• n_tridiag - returns a tridiagonalization of the first n_tridiag columns of rhs

• tolerance - stop the solve when the (average) norm of the residual(s) is less than this

• eps - noise to add to prevent division by zero

• stop_updating_after - will stop updating a vector after this residual norm is reached

• max_iter - the maximum number of CG iterations

• max_tridiag_iter - the maximum size of the tridiagonalization matrix

• initial_guess - an initial guess at the solution result

• precondition_closure - a functions which left-preconditions a supplied vector

Returns:

result - a solution to the system (if n_tridiag is 0) result, tridiags - a solution to the system, and corresponding tridiagonal matrices (if n_tridiag > 0)

linear_operator.utils.minres(matmul_closure, rhs, eps=1e-25, shifts=None, value=None, max_iter=None, preconditioner=None)[source]

Perform MINRES to find solutions to $$(\mathbf K + \alpha \sigma \mathbf I) \mathbf x = \mathbf b$$. Will find solutions for multiple shifts $$\sigma$$ at the same time.

Parameters:
• matmul_closure (callable) – Function to perform matmul with.

• rhs (torch.Tensor) – The vector $$\mathbf b$$ to solve against.

• shifts (torch.Tensor) – (default None) The shift $$\sigma$$ values. If set to None, then $$\sigma=0$$.

• value (float) – (default None) The multiplicative constant $$\alpha$$. If set to None, then $$\alpha=0$$.

• max_iter (int) – (default None) The maximum number of minres iterations. If set to None, then uses the constant stored in linear_operator.settings.max_cg_iterations.

Return type:

torch.Tensor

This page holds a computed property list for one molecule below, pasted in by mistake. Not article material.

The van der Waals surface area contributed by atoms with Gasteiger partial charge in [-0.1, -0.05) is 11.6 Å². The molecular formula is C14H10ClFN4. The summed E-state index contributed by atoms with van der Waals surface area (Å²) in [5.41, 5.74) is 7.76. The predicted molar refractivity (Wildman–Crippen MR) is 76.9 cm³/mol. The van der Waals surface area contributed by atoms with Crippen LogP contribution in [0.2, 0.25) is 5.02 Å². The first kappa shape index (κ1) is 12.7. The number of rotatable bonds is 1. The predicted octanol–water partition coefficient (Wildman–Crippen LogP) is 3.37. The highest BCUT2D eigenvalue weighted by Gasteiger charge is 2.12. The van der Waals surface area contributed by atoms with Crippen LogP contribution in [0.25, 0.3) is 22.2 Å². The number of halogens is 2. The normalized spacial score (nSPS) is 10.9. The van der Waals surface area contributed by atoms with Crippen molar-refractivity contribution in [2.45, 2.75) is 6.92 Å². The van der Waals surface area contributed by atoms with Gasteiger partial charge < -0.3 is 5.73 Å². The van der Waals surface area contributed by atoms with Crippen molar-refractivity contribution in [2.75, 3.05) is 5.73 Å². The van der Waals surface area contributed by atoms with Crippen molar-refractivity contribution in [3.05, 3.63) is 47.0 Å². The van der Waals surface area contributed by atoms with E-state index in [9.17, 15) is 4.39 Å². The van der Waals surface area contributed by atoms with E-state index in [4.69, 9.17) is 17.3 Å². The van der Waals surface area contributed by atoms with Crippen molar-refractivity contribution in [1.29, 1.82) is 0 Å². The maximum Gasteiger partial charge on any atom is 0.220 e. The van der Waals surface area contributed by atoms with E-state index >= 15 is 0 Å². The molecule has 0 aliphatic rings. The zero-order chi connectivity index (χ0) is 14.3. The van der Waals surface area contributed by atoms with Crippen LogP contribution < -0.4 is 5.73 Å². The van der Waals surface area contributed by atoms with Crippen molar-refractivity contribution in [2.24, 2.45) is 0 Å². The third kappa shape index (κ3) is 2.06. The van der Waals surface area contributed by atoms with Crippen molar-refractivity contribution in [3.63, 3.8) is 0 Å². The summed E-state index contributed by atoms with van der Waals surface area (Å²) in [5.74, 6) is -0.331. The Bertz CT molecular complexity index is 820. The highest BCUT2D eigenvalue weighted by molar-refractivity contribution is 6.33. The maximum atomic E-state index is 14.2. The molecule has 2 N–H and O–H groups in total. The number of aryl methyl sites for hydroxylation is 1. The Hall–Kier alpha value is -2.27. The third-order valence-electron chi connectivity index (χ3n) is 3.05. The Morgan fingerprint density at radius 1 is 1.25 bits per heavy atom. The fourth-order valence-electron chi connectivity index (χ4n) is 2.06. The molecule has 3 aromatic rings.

Returns:

The solves $$\mathbf x$$. The shape will correspond to the size of rhs and shifts.

linear_operator.utils.stable_pinverse(A)[source]

Compute a pseudoinverse of a matrix. Employs a stabilized QR decomposition.

Return type:

torch.Tensor

linear_operator.utils.stable_qr(mat)[source]

performs a QR decomposition on the batched matrix mat. We need to use these functions because of

1. slow batched QR in pytorch (pytorch/pytorch#22573)

2. possible singularity in R

linear_operator.utils.lanczos.lanczos_tridiag_to_diag(t_mat)[source]

Given a num_init_vecs x num_batch x k x k tridiagonal matrix t_mat, returns a num_init_vecs x num_batch x k set of eigenvalues and a num_init_vecs x num_batch x k x k set of eigenvectors.

TODO: make the eigenvalue computations done in batch mode.

linear_operator.utils.sparse.bdsmm(sparse, dense)[source]

Batch dense-sparse matrix multiply

linear_operator.utils.sparse.make_sparse_from_indices_and_values(interp_indices, interp_values, num_rows)[source]

This produces a sparse tensor with a fixed number of non-zero entries in each column.

Args:
• interp_indices - Tensor (batch_size) x num_cols x n_nonzero_entries

A matrix which has the indices of the nonzero_entries for each column

• interp_values - Tensor (batch_size) x num_cols x n_nonzero_entries

The corresponding values

• num_rows - the number of rows in the result matrix

Returns:
• SparseTensor - (batch_size) x num_cols x num_rows

linear_operator.utils.sparse.sparse_eye(size)[source]

Returns the identity matrix as a sparse matrix